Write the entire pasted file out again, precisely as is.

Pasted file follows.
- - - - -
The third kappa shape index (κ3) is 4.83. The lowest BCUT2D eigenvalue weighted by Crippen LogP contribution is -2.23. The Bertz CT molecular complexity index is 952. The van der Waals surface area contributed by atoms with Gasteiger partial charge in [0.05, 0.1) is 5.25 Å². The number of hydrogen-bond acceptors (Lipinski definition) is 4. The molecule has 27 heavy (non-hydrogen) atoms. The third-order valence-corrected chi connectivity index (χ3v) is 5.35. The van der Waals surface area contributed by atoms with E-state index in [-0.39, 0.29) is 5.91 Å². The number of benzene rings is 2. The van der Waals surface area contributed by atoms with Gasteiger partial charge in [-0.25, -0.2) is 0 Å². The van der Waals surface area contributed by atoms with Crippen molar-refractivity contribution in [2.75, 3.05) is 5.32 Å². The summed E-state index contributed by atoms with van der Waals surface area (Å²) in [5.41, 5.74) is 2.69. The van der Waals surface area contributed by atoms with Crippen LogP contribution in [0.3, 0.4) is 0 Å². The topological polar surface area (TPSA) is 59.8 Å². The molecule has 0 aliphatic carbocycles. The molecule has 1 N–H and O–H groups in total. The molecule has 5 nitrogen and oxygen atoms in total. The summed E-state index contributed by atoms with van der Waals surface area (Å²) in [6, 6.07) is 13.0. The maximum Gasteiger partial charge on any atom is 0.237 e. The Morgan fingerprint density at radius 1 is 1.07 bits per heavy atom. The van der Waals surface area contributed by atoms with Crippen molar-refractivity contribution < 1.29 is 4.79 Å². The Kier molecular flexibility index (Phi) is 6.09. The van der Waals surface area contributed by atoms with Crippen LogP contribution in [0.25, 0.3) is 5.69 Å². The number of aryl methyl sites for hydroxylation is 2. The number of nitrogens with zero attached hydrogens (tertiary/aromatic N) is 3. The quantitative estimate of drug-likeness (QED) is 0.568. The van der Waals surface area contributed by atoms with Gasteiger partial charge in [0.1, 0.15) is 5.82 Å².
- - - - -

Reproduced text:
The third kappa shape index (κ3) is 4.83. The lowest BCUT2D eigenvalue weighted by Crippen LogP contribution is -2.23. The Bertz CT molecular complexity index is 952. The van der Waals surface area contributed by atoms with Gasteiger partial charge in [0.05, 0.1) is 5.25 Å². The number of hydrogen-bond acceptors (Lipinski definition) is 4. The molecule has 27 heavy (non-hydrogen) atoms. The third-order valence-corrected chi connectivity index (χ3v) is 5.35. The van der Waals surface area contributed by atoms with E-state index in [-0.39, 0.29) is 5.91 Å². The number of benzene rings is 2. The van der Waals surface area contributed by atoms with Gasteiger partial charge in [-0.25, -0.2) is 0 Å². The van der Waals surface area contributed by atoms with Crippen molar-refractivity contribution in [2.75, 3.05) is 5.32 Å². The summed E-state index contributed by atoms with van der Waals surface area (Å²) in [5.41, 5.74) is 2.69. The van der Waals surface area contributed by atoms with Crippen LogP contribution in [0.3, 0.4) is 0 Å². The topological polar surface area (TPSA) is 59.8 Å². The molecule has 0 aliphatic carbocycles. The molecule has 1 N–H and O–H groups in total. The molecule has 5 nitrogen and oxygen atoms in total. The summed E-state index contributed by atoms with van der Waals surface area (Å²) in [6, 6.07) is 13.0. The maximum Gasteiger partial charge on any atom is 0.237 e. The Morgan fingerprint density at radius 1 is 1.07 bits per heavy atom. The van der Waals surface area contributed by atoms with Crippen molar-refractivity contribution < 1.29 is 4.79 Å². The Kier molecular flexibility index (Phi) is 6.09. The van der Waals surface area contributed by atoms with Crippen LogP contribution in [0.25, 0.3) is 5.69 Å². The number of aryl methyl sites for hydroxylation is 2. The number of nitrogens with zero attached hydrogens (tertiary/aromatic N) is 3. The quantitative estimate of drug-likeness (QED) is 0.568. The van der Waals surface area contributed by atoms with Gasteiger partial charge in [0.1, 0.15) is 5.82 Å².